Last year, Drake broke his clearly stated “no new friends” policy by buddying up with iLoveMakonnen. When he remixed and featured on the Atlanta rapper’s loopy weeknight party anthem “Tuesday,” he slingshot the song from beloved Internet oddity to marginal mainstream hit. Gracing a DIY producer with a touch of his regal scepter isn’t unusual for the rap superstar; in fact it’s one of the things Drake’s made his reputation on. But where another protege like The Weeknd shares his oversexed yet depressed vibes and Toronto zip code, Makonnen Sheran is a stranger choice. A psychedelic crooner, possibly on mushrooms, is not the most natural night-club wingman? Bringing an exponentially increased number of ears to something as weird as “Tuesday” without altering its basic form might be the most benevolent thing Drake’s done in his mega-famous imperial phase. But it’s easy to see why it might flatter his ego to pal around with Makonnen, the singer is a reflection of a bunch of things Drake continually assures us he is: a hustler, an outsider, an underdog who clawed his way to fame.
Though he may not have become a guy who could sell out subsequent nights at big NYC rooms without Drake’s endorsement (he’ll headline both Bowery Ballroom and Music Hall of Williamsburg later this month), there’s reason to believe Makonnen might have broken out on his own eventually. He’s got tons of material spread throughout the Internet: Bandcamp sketches and YouTube videos, blog posts, weird collaborations, and assorted false starts. When taken in aggregate, it makes him seem more odd and formless a pop figure than he is at his best. Any attempt to turn Makonnen into an outsider artist, some sort of Internet-era Wesley Willis, feels wrongheaded. He may sound loose or unguarded, and often more than a little blurred by whatever pills may be on hand, but he never goes all the way to unhinged. His self-titled, self-released EP from last year is successful because it imposed succinct focus without losing that distinct, spacey tone. Lack of a filter can be thrilling, but lack of an editor is usually tiresome.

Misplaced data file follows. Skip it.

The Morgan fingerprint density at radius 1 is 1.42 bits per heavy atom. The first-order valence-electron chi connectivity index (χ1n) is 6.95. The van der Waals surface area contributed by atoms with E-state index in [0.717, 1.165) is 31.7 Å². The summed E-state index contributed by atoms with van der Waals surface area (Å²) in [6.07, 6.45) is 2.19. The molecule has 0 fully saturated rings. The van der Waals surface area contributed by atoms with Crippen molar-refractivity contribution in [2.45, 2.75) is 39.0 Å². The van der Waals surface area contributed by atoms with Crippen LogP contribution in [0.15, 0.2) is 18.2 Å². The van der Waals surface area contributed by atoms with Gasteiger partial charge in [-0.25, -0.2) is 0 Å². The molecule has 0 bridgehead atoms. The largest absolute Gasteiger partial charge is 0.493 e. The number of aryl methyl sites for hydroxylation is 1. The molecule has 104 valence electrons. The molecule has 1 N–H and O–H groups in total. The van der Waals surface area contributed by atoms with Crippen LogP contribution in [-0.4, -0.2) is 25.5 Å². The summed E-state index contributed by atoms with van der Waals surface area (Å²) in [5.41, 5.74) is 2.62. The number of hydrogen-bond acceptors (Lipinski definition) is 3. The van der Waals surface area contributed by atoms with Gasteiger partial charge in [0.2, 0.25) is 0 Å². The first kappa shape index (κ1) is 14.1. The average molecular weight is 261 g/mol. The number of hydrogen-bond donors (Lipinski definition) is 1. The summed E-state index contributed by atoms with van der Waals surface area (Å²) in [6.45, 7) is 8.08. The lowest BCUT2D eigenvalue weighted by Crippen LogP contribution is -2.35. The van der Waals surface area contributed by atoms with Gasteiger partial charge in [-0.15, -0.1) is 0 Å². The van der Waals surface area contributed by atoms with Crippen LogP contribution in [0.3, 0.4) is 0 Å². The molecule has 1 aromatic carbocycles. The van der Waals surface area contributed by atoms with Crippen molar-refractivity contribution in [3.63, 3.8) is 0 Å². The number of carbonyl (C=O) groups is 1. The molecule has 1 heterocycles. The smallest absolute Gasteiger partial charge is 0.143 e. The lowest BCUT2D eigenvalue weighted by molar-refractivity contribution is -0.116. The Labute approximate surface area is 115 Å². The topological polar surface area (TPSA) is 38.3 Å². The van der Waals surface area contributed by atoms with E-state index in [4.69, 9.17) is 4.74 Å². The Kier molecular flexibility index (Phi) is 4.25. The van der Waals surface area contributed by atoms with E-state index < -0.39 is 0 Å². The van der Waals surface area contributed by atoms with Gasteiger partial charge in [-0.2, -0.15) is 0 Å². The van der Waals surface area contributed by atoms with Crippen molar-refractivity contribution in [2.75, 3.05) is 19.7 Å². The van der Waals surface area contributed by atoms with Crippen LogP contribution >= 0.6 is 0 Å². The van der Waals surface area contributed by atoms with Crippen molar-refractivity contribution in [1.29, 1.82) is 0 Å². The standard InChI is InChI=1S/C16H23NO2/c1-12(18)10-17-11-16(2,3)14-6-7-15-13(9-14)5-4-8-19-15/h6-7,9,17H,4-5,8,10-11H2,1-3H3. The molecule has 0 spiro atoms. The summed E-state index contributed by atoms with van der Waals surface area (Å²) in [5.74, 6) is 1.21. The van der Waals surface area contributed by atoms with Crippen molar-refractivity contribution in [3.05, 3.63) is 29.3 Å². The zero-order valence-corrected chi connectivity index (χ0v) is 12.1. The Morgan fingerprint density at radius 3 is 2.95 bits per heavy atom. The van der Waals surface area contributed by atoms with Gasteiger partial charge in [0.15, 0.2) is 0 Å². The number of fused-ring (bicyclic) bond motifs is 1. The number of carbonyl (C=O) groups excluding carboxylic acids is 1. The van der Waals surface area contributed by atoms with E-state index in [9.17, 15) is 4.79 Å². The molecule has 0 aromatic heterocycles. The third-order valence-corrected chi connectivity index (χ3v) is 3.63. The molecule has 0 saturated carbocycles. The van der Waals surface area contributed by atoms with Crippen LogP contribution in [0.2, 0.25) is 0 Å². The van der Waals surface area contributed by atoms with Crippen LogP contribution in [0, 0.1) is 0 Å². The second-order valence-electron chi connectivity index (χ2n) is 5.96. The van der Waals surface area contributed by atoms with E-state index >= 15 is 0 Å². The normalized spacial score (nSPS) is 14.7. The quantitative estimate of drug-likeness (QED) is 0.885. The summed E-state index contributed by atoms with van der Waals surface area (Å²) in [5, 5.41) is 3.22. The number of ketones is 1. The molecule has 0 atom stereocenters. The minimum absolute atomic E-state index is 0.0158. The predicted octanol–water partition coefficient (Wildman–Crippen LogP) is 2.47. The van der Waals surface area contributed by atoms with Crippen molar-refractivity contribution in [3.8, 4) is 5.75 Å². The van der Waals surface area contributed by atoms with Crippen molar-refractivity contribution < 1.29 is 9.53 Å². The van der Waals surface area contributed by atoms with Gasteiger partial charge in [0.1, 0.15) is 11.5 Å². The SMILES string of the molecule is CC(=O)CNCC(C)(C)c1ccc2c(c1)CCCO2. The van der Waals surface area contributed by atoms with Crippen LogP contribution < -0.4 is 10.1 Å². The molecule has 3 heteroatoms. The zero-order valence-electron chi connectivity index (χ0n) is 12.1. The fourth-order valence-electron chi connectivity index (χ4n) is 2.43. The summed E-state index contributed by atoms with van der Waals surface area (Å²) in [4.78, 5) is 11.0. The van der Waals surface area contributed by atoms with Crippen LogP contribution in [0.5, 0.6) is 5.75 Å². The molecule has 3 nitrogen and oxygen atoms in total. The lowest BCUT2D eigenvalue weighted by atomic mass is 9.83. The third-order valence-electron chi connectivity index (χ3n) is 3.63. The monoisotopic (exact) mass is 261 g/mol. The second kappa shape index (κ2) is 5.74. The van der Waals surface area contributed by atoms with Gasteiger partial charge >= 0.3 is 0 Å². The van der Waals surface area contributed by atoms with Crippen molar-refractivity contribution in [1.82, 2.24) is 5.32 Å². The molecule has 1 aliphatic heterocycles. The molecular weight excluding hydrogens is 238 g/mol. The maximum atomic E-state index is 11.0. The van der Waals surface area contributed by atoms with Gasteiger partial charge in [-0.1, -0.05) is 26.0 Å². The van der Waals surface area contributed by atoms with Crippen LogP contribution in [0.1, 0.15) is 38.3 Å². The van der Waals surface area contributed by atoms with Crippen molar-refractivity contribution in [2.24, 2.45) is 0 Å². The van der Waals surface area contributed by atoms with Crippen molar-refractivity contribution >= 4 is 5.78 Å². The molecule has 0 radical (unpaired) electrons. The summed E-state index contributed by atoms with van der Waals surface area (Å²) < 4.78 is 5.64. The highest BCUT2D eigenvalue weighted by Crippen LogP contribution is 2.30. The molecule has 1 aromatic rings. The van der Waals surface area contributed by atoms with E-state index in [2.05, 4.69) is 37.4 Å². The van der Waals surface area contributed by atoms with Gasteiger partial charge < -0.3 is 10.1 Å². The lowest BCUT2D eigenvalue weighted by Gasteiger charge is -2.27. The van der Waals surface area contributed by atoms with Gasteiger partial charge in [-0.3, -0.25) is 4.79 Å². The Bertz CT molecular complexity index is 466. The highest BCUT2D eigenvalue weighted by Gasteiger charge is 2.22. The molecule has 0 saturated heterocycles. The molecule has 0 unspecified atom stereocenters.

Drink More Water 5 is Sheran’s latest mixtape, and the first that could be called “post-fame.” As a return to the rough edges of his pre-Drake stuff, it’s understandably less satisfying. As a rapper, Makonnen’s flow can plod, or become repetitive. The wild spontaneity of his freestyling can either delight, or just make his lyrics feel clunky. You can actually hear the sound of a brain reaching out for any old rhyme two seconds before a mouth must release it. But then, a truly infectious song like “Whip It (Remix)” pops up, and any suspicions that he might be a pure novelty can easily be put aside. With more conventional Atlanta rappers Migos and Rich tha Kid keeping the energy level crisp, Makonnen is left to that giddy, trilling hook. He’s got a deep warble of a singing voice that’s naturally compelling even when delivering near-nonsense. Though his stylistic interests seem too varied for him to settle into any one niche, Makonnen would easily justify his next decade in the rap world just popping up to sing hooks on singles that would be more predictable for his absence. Tender weirdos should always be welcome.